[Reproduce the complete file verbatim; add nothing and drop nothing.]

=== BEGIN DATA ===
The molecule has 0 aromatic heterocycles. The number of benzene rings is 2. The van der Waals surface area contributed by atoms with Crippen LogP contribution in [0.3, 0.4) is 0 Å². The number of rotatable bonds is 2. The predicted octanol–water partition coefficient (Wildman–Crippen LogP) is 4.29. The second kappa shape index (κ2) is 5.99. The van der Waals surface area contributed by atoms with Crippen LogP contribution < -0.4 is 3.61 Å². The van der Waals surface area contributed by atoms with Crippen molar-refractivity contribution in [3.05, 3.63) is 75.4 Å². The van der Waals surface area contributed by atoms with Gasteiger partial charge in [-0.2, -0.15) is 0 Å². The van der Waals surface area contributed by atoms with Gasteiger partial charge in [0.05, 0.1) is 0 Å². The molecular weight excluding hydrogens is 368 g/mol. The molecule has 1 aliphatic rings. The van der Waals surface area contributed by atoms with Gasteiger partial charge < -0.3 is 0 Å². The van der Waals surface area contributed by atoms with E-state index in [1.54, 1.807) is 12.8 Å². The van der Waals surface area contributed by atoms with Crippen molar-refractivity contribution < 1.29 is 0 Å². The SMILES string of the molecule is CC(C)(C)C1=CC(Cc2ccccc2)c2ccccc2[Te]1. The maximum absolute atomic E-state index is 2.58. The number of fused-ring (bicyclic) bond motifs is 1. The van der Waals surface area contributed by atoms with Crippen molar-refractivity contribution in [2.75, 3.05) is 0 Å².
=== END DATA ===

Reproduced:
The molecule has 0 aromatic heterocycles. The number of benzene rings is 2. The van der Waals surface area contributed by atoms with Crippen LogP contribution in [0.3, 0.4) is 0 Å². The number of rotatable bonds is 2. The predicted octanol–water partition coefficient (Wildman–Crippen LogP) is 4.29. The second kappa shape index (κ2) is 5.99. The van der Waals surface area contributed by atoms with Crippen LogP contribution < -0.4 is 3.61 Å². The van der Waals surface area contributed by atoms with Crippen molar-refractivity contribution in [3.05, 3.63) is 75.4 Å². The van der Waals surface area contributed by atoms with Gasteiger partial charge in [-0.2, -0.15) is 0 Å². The van der Waals surface area contributed by atoms with Gasteiger partial charge in [0.05, 0.1) is 0 Å². The molecular weight excluding hydrogens is 368 g/mol. The molecule has 1 aliphatic rings. The van der Waals surface area contributed by atoms with Gasteiger partial charge < -0.3 is 0 Å². The van der Waals surface area contributed by atoms with E-state index in [1.54, 1.807) is 12.8 Å². The van der Waals surface area contributed by atoms with Crippen molar-refractivity contribution < 1.29 is 0 Å². The SMILES string of the molecule is CC(C)(C)C1=CC(Cc2ccccc2)c2ccccc2[Te]1. The maximum absolute atomic E-state index is 2.58. The number of fused-ring (bicyclic) bond motifs is 1. The van der Waals surface area contributed by atoms with Crippen molar-refractivity contribution in [2.75, 3.05) is 0 Å².